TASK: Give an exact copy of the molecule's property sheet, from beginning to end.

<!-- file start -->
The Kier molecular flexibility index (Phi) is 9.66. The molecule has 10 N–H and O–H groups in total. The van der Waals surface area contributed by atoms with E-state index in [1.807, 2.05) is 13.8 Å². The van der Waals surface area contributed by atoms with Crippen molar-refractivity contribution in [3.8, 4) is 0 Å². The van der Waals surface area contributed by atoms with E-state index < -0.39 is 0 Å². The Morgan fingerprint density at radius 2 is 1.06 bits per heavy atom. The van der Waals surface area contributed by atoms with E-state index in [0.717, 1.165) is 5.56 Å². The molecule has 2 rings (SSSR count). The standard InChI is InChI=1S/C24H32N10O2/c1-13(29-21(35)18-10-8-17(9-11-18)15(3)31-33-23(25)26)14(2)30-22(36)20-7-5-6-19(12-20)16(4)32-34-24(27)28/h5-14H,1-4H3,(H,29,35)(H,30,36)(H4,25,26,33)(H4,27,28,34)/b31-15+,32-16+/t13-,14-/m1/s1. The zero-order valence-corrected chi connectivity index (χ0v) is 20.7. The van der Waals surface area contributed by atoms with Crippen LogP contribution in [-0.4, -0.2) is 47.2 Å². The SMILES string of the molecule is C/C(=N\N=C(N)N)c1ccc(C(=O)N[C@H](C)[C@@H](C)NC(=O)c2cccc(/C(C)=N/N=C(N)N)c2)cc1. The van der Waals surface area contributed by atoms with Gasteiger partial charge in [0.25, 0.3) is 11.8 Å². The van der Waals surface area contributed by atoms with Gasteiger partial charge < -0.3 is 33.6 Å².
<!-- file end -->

The Kier molecular flexibility index (Phi) is 9.66. The molecule has 10 N–H and O–H groups in total. The van der Waals surface area contributed by atoms with E-state index in [1.807, 2.05) is 13.8 Å². The van der Waals surface area contributed by atoms with Crippen molar-refractivity contribution in [3.8, 4) is 0 Å². The van der Waals surface area contributed by atoms with E-state index < -0.39 is 0 Å². The Morgan fingerprint density at radius 2 is 1.06 bits per heavy atom. The van der Waals surface area contributed by atoms with E-state index in [0.717, 1.165) is 5.56 Å². The molecule has 2 rings (SSSR count). The standard InChI is InChI=1S/C24H32N10O2/c1-13(29-21(35)18-10-8-17(9-11-18)15(3)31-33-23(25)26)14(2)30-22(36)20-7-5-6-19(12-20)16(4)32-34-24(27)28/h5-14H,1-4H3,(H,29,35)(H,30,36)(H4,25,26,33)(H4,27,28,34)/b31-15+,32-16+/t13-,14-/m1/s1. The zero-order valence-corrected chi connectivity index (χ0v) is 20.7. The van der Waals surface area contributed by atoms with Crippen LogP contribution in [-0.4, -0.2) is 47.2 Å². The SMILES string of the molecule is C/C(=N\N=C(N)N)c1ccc(C(=O)N[C@H](C)[C@@H](C)NC(=O)c2cccc(/C(C)=N/N=C(N)N)c2)cc1. The van der Waals surface area contributed by atoms with Gasteiger partial charge in [0.25, 0.3) is 11.8 Å². The van der Waals surface area contributed by atoms with Gasteiger partial charge < -0.3 is 33.6 Å².